EagleTribune.com, North Andover, MA

Latest News

July 1, 2014

Budget gambles on 'phantom' casino revenues

BOSTON — Lawmakers approved a $36.5 billion state budget that relies on $73 million in casino revenues that could evaporate if voters repeal the state’s casino gambling law come November.

The budget, passed by the Senate and House of Representatives on Monday, hours before a midnight deadline, increases spending for local aid, transportation, health programs, housing and education. Those initiatives are funded in part by $53 million in license fees expected from casino developers and $20 million in slot revenue.

But that money could disappear if voters repeal the casino gambling law, as they will be asked to do in a ballot question Nov. 4.

“At a time when trust in the Legislature is at all-time lows, you’d think legislative leaders would have more smarts than to balance the state budget on money they know full well might not exist in a few months,” said John Ribeiro, chairman of group Repeal the Casino Deal, in a statement. “It’s time for the Legislature to not compound their mistakes on government-sponsored casinos and do the right thing by not relying on this phantom revenue.”

Sen. Stephen Brewer, chairman of the Senate Ways and Means Committee, said the casino money was added to Gov. Deval Patrick’s budget long before the Supreme Judicial Court’s ruling last week that cleared the way for the referendum on the November ballot. Brewer, D-Barre, said lawmakers are “following the developments” on the referendum.

“We’re prepared for contingencies,” he said. “If the repeal is approved, we will address that.”

Brewer said lawmakers used “conservative” revenue estimates for the final budget. He suggested the state might not even need the casino money if there’s an uptick in the economy or tax revenue.

“And that’s entirely possible,” he said.

Casino operators and supporters are gearing up for what’s expected to be an expensive campaign to convince voters to keep gambling in the state ahead of the Nov. 4 referendum. But they are also awaiting the outcome of the vote before making multimillion-dollar investments that could be dashed if the vote doesn’t go their way.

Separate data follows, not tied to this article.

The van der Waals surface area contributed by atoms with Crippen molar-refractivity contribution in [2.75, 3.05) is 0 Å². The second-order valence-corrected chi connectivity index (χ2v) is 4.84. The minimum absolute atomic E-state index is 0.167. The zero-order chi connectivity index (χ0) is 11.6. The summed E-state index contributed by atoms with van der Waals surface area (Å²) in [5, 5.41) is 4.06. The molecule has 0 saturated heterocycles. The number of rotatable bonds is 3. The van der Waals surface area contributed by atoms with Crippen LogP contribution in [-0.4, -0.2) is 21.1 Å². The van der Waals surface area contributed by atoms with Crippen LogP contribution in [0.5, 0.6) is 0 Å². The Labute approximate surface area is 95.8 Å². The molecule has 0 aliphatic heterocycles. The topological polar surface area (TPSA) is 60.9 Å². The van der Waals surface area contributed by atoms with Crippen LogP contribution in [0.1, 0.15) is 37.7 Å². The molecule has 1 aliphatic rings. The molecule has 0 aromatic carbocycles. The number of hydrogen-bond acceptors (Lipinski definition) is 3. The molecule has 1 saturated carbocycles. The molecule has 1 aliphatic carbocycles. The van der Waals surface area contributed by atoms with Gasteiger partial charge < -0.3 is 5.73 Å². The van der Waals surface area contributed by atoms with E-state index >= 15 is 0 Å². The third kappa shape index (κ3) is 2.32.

Text Only | Photo Reprints
Latest News

AP Video
Ariz. Inmate Dies 2 Hours After Execution Began Crash Kills Teen Pilot Seeking World Record LeBron James Sends Apology Treat to Neighbors Raw: Funeral for Man Who Died in NYPD Custody Migrants Back in Honduras After US Deports Israeli American Reservist Torn Over Return Raw: ISS Cargo Ship Launches in Kazakhstan Six Indicted in StubHub Hacking Scheme Former NTSB Official: FAA Ban 'prudent' EPA Gets Hip With Kardashian Tweet Bodies of MH17 Victims Arrive in the Netherlands Biden Decries Voting Restrictions in NAACP Talk Broncos Owner Steps Down Due to Alzheimer's US, UN Push Shuttle Diplomacy in Mideast Trump: DC Hotel Will Be Among World's Best Plane Crashes in Taiwan, Dozens Feared Dead Republicans Hold a Hearing on IRS Lost Emails Raw: Mourners Gather As MH17 Bodies Transported Robot Parking Valet Creates Stress-free Travel Raw: Fight Breaks Out in Ukraine Parliament
Photos of the Week